Saturday, April 24, 2010 10:28:06 PM MDT

                   
When I think of the songs from my childhood, it’s always easy to remember the simple, play along ones, sung to a happy tune.  “If You’re Happy and You Know It” is a perfect example.  Like many familiar children’s songs, it has been altered in various ways over the years. 

Here is the start of the original song as it is known to many people:

If you're happy and you know it, clap your hands.
If you're happy and you know it, clap your hands.
If you're happy and you know it,
And you really want to show it,
If you're happy and you know it, clap your hands.

A common variation of the fourth line is "Then your face will surely show it".  The song usually proceeds with other verses that replace "clap your hands" with phrases such as "stomp your feet" or “touch your toes” or “pat your head”.  You can view and print the full lyrics of the Kidsongs version here

Repetitive songs that get kids up and moving have always been popular with preschool teachers, camp counselors and parents the world over.  There is a Japanese version of “If You’re Happy and You Know It” written by Rihito Kimura called, "Shiawase Nara Te o Tatako" (meaning “If You’re Happy, Clap Your Hands” -- so close!).  This Japanese version is on the movie soundtrack of “The 40-Year-Old Virgin”.

Cal Worthington used a variation of the tune for years, as the advertising jingle for his Worthington auto dealerships throughout the United States (including Alaska!)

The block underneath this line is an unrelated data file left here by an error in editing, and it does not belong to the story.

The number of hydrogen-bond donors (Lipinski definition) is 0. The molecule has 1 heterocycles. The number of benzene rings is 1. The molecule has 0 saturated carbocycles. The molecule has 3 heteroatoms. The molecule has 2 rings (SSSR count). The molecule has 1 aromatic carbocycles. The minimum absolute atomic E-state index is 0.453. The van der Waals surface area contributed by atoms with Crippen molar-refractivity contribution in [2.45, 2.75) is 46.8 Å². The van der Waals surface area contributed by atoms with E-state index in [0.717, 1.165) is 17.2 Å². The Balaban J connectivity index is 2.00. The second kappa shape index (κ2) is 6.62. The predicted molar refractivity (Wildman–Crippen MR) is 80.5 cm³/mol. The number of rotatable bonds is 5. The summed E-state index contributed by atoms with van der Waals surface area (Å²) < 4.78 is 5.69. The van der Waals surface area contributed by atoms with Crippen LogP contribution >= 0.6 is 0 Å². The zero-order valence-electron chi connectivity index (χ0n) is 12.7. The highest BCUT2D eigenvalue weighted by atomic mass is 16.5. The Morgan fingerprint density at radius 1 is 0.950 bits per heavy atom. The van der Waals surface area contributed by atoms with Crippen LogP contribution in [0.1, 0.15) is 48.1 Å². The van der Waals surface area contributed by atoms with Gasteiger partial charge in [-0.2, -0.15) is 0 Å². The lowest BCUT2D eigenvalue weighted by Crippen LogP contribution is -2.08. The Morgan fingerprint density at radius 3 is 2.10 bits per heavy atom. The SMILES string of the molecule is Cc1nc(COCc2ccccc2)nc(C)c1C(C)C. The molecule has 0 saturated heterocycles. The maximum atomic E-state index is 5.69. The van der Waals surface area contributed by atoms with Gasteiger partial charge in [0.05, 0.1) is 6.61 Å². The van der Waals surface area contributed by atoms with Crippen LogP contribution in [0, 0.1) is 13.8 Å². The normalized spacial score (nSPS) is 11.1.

The international pedigree of “If You’re Happy and You Know It” traces back to an old Latvian folk song from the early 1900’s.  An instrumental version written by Isaak Dunayevsky was featured in the 1938 Soviet film “Volga-Volga”, directed by Grigori Aleksandrov.  When Aleksandrov came up with the idea for his movie, he was rowing a boat on the San Francisco Bay with his friend, silent film star Charlie Chaplin.  Chaplin jokingly told him that the movie should be called “Volga-Volga”.  Apparently Aleksandrov took him seriously! 

The universal appeal of “If You’re Happy and You Know It” probably comes from its catchy tune, positive message and people's fondness for songs that teach children while entertaining them.  Songs like this one and “Head, Shoulders, Knees and Toes”, “This Old Man" and “Old MacDonald Had A Farm” are all examples of songs with a basic structure and a variable phrase.  These repeated phrases help develop children’s memory and language skills.  The variable lyrics tied to the play along gestures encourage kids to pay attention to different word sounds and meanings -- essential building blocks for reading.  The “play along” aspect of these songs, especially actions like “stomp your feet” and “clap your hands” help the development of balance and coordination.   Fine motor skills also come into play when acting out lyrics like “touch your nose” or miming “a quack, quack here”. 

“If You’re Happy and You Know It” is fun, entertaining, has a positive message and is even good for your kids.  Perhaps that’s why it’s been the most downloaded song here at Kidsongs.com for three months in a row.  We like it and clearly our fans do, too.

Check back often for more blog articles from this series, “Kidsongs Guide to Children’s Songs”.  Learn the history, fun facts and some behind-the-scenes stories about everyone’s favorite songs.

The song "If You're Happy and You Know It" is featured on the "A Day At the Circus" DVD, the "My Favorite Kidsongs Collection" CDs"A Day At The Circus" Album Download, The Kidsongs TV  Show episode "Let's Work Together" on DVD and sheet music, too!